KB. Since this is a book that I started a long time ago, its origins are a little hazy. I went back to my early notes about it and was surprised to learn that I began with Sally’s husband, Mason, and not Sally at all. He was the one left alone after a faked suicide. And he was the one heading out on a journey to find his wife. It wasn’t going to be comic, and I think it was headed in more of a semi-thriller with philosophical overtones. After a couple of stabs at it, I just couldn’t make it work, so I switched characters and everything started falling into place. As for the Fascination part, I happened to see an article in the Chronicle at the time about the old Fascination parlor on Market St. in SF (which is pictured on the cover, by the way), and I thought it would be interesting to make Sally an aficionado. Or aficionada. It also seemed to have odd metaphorical potential — a game that’s almost impossible to win is a lot like life …

I’ll add that this isn’t the only book I’ve ever written that I put away for a long time then came back to with new enthusiasm. A lot of writers find that changing things up after a long hiatus offers a new slant on a project. You might just land on the perfect approach.

MP. If I remember correctly, Occasional Soulmates was told from the perspective of the female character.  In Fascination, you also tell a significant chunk of the story from the perspective of the primary female character.  One of the ways in which I want to challenge myself as a writer is to write from the perspective of narrators that aren’t me.  Old guys (I’m not that old yet), women, members of ethnic groups to which I do not belong, etc.  You clearly want to take that challenge on as well.  Do you ever doubt your ability to do that?  I mean, how can you as a man possibly narrate a female’s tale of self-realization and vengeance?  Or do you just roll with it and see what happens?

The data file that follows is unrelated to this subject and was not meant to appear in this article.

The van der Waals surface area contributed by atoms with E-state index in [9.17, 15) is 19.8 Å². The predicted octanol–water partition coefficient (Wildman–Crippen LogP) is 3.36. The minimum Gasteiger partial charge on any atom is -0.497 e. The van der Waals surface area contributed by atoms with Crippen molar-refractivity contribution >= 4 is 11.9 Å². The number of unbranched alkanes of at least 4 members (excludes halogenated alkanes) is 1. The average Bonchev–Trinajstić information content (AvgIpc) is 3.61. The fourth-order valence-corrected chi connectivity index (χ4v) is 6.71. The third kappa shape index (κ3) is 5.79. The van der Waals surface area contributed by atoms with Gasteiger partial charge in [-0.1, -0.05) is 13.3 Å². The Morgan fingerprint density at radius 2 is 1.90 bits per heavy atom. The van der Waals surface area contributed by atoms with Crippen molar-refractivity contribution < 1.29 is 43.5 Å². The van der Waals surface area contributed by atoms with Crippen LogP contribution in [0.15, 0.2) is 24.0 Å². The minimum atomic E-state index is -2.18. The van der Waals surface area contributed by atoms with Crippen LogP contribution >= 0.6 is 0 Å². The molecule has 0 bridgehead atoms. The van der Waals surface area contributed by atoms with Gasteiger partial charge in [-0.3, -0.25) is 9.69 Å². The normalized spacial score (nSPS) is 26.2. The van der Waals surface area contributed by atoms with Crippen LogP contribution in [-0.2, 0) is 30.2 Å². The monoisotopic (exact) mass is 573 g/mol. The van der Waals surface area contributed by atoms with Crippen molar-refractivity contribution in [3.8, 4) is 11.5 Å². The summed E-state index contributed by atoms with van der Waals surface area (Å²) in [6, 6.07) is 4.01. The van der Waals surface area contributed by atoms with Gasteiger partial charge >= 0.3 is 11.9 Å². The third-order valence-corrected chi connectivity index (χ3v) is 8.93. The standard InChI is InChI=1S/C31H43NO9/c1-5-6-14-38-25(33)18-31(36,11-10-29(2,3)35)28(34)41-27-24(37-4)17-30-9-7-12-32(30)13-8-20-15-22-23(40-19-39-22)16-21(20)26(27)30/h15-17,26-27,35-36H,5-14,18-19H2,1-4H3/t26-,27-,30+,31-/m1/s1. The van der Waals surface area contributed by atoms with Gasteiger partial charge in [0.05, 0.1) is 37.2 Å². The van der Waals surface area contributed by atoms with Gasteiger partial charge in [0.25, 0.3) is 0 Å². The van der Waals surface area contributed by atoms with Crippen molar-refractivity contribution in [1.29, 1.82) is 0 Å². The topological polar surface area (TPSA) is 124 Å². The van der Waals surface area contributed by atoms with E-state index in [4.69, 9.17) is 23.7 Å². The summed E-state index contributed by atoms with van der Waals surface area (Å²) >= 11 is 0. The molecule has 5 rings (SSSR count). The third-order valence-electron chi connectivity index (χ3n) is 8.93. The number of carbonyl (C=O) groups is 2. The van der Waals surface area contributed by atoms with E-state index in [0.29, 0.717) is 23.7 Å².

KB. One of the benefits of writing fiction is that you get to put yourself in someone else’s shoes. When you think about it, unless you write nothing but autobiographical fiction, successfully assuming the identity of any character is going to be the challenge because it has to be believable. I think, in a general way, that men and women aren’t that different psychologically. Socially, culturally, sure. But in terms of human instincts and tendencies, male/female isn’t a problem. That said, you can’t phone it in. Female readers are rightfully critical of male writers who don’t try very hard to draw believable women in their fiction.

I do doubt myself sometimes, but not just writing female characters. There are times I’m on shaky ground with, say, a character’s profession I don’t know enough about (like my doctor in Soulmates) or, in historical fiction, getting the period right in a way that doesn’t bother the sticklers out there.

 

I know your WIP has at least one first-person female character. How did you approach writing her, and did you have to go through a lot of drafts to feel comfortable in her head?

MP. I don’t generally go through a lot of “drafts” when I write because I edit a lot as I go along.  I consider my best stories to be the ones where I am able to narrate from the perspective of a character that is as far removed from me or my own experience as possible.  How do I do it?  I don’t really know.  I think it helps that I generally write stories about common life experiences.  As you suggest, there may not be much difference in how different types of characters react to common life experiences.  I also base the character’s actions and words on my own experiences.  For instance, in the second novella for the WIP you refer to, one of the female narrators is going to get pregnant.  How do I write in first person about her experiences with pregnancy and childbirth?  I look to the experiences and words and thoughts my wife shared with me during her pregnancies, to my sister’s when she was pregnant and I was her delivery coach, and to the many other women I have known through the years who went through pregnancy and who shared those experiences with me.

It’s these kinds of characters and efforts that really require writers to be educated and observant and to have good mental filing cabinets.  So, when it comes time to write a character that isn’t you, you’ve got something in there to base it on.